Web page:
For millennia, many cultures have valued fungi for their medicinal powers. Yet it’s not until recently that scientists have put them to the test. Now a new study from Japan is the first to explore the relationship between mushrooms and prostate cancer. The question is: Can eating mushrooms lower prostate cancer risk?
A few previous studies have examined the disease-fighting abilities of mushrooms. In a 2012 study, for example, the authors noted that “it is already well established that medicinal mushrooms represent a potential source for biologically active compounds with immunomodulating, free radical scavenging, anti-inflammatory, antibacterial, antifungal, antiviral, hepatoprotective, antidiabetic, and anticancer activities.”
However, scientists have done little investigation into a link between mushroom consumption and its impact on prostate cancer. This new study changed that.
Mushrooms and prostate cancer risk
The scientists used data from the previous Miyagi Cohort Study and the Ohsaki Cohort Study, both of which included a focus on the relationship between lifestyle factors and the incidence of prostate cancer. This allowed the researchers to evaluate data from nearly 37,000 men between the ages of 40 and 79 who had been followed for a median of 13.2 years.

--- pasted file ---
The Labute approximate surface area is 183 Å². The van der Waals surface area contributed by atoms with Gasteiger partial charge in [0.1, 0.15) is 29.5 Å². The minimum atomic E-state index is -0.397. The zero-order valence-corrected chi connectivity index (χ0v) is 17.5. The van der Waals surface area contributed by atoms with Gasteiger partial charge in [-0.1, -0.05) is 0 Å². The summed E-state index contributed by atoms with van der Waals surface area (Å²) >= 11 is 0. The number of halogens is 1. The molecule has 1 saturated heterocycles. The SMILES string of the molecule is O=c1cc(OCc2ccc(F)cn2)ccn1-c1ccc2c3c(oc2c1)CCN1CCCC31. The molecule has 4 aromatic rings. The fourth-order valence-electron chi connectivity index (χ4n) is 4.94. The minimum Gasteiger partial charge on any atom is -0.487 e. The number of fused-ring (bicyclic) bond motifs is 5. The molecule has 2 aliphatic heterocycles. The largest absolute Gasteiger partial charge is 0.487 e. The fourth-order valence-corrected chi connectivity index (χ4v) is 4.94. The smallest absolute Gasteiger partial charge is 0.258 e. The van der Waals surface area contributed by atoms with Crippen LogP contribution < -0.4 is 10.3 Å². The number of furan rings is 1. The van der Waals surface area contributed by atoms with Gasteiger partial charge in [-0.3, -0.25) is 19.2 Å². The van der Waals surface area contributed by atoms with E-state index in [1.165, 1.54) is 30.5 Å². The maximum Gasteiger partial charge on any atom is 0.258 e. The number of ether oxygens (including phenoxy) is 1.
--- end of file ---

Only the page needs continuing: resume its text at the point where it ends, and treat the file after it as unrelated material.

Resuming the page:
Overall, this is what the investigators found:
- During the follow-up, there were 1,204 cases of prostate cancer, which represented 3.3 percent of the participants
- Men who consumed mushrooms once or twice a week had an 8 percent lower relative risk of prostate cancer when compared with men who ate mushrooms less than once a week
- The relative risk of prostate cancer was 17 percent lower among men who ate mushrooms three or more times a week
- Prostate-specific antigen (PSA) levels were lower in some of the men who ate mushrooms and also enhanced the body’s immune response to prostate cancer
- The anticancer effect was only significant in men older than 50, which the authors believed may be because the disease is much less common in younger men
The scientists noted that the antioxidants in mushrooms may be a reason for their anticancer effect. Among those antioxidants are L-ergothioneine and glutathione, both of which are potent. The anticancer potential of mushrooms was significant ever after the authors controlled for family history of cancer, use of alcohol and tobacco, and coffee consumption.
This study suggests eating mushrooms can reduce the risk of prostate cancer. However, much more needs to be done to better understand this association and the significance of these findings. For now, mushrooms are considered to be a healthy food overall and for the prostate, and men are encouraged to enjoy them several times a week.
Petrova RD. New scientific approaches to cancer treatment: can medicinal mushrooms defeat the curse of the century? International Journal of Medicinal Mushrooms 2012; 14(1): 1-20
Zhang S et al. Mushroom consumption and incident risk of prostate cancer in Japan: A pooled analysis of the Miyagi Cohort Study and the Ohsaki Cohort Study. International Journal of Medicinal Mushrooms 2019 Sep 4